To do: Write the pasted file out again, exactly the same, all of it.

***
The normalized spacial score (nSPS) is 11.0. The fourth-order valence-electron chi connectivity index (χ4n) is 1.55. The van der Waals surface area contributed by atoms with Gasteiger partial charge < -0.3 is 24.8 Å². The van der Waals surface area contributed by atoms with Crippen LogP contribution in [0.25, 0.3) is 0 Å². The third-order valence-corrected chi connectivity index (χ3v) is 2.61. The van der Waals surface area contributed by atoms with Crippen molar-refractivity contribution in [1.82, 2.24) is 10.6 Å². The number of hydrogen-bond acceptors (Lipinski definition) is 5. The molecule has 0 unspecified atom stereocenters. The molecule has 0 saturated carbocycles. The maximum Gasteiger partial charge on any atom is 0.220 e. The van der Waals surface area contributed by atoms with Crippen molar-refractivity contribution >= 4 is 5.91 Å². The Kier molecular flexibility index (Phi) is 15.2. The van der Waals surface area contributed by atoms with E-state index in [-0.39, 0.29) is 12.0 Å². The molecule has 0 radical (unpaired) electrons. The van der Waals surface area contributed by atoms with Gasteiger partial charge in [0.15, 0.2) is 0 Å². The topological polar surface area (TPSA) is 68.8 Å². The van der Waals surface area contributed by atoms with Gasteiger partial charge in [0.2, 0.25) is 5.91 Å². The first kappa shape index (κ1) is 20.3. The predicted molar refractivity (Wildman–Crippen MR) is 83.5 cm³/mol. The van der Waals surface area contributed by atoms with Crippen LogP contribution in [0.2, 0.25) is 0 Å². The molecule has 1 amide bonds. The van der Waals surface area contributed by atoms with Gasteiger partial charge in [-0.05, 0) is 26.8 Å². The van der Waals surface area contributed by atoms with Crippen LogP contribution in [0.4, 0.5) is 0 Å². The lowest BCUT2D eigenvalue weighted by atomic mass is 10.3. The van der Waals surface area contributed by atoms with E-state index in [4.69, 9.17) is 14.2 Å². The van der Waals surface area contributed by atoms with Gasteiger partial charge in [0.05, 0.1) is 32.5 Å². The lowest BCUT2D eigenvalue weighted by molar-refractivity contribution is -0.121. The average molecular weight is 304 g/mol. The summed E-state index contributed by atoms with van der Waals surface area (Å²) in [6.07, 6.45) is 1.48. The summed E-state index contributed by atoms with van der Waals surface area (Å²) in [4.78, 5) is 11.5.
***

The normalized spacial score (nSPS) is 11.0. The fourth-order valence-electron chi connectivity index (χ4n) is 1.55. The van der Waals surface area contributed by atoms with Gasteiger partial charge < -0.3 is 24.8 Å². The van der Waals surface area contributed by atoms with Crippen LogP contribution in [0.25, 0.3) is 0 Å². The third-order valence-corrected chi connectivity index (χ3v) is 2.61. The van der Waals surface area contributed by atoms with Crippen molar-refractivity contribution in [1.82, 2.24) is 10.6 Å². The number of hydrogen-bond acceptors (Lipinski definition) is 5. The molecule has 0 unspecified atom stereocenters. The molecule has 0 saturated carbocycles. The maximum Gasteiger partial charge on any atom is 0.220 e. The van der Waals surface area contributed by atoms with Crippen molar-refractivity contribution >= 4 is 5.91 Å². The Kier molecular flexibility index (Phi) is 15.2. The van der Waals surface area contributed by atoms with E-state index in [-0.39, 0.29) is 12.0 Å². The molecule has 0 radical (unpaired) electrons. The van der Waals surface area contributed by atoms with Gasteiger partial charge in [0.15, 0.2) is 0 Å². The topological polar surface area (TPSA) is 68.8 Å². The van der Waals surface area contributed by atoms with Gasteiger partial charge in [0.2, 0.25) is 5.91 Å². The first kappa shape index (κ1) is 20.3. The predicted molar refractivity (Wildman–Crippen MR) is 83.5 cm³/mol. The van der Waals surface area contributed by atoms with Crippen LogP contribution in [0.2, 0.25) is 0 Å². The molecule has 1 amide bonds. The van der Waals surface area contributed by atoms with Gasteiger partial charge in [-0.05, 0) is 26.8 Å². The van der Waals surface area contributed by atoms with Crippen LogP contribution in [0.4, 0.5) is 0 Å². The lowest BCUT2D eigenvalue weighted by atomic mass is 10.3. The van der Waals surface area contributed by atoms with E-state index in [4.69, 9.17) is 14.2 Å². The van der Waals surface area contributed by atoms with Gasteiger partial charge in [0.05, 0.1) is 32.5 Å². The lowest BCUT2D eigenvalue weighted by molar-refractivity contribution is -0.121. The average molecular weight is 304 g/mol. The summed E-state index contributed by atoms with van der Waals surface area (Å²) in [6.07, 6.45) is 1.48. The summed E-state index contributed by atoms with van der Waals surface area (Å²) in [4.78, 5) is 11.5.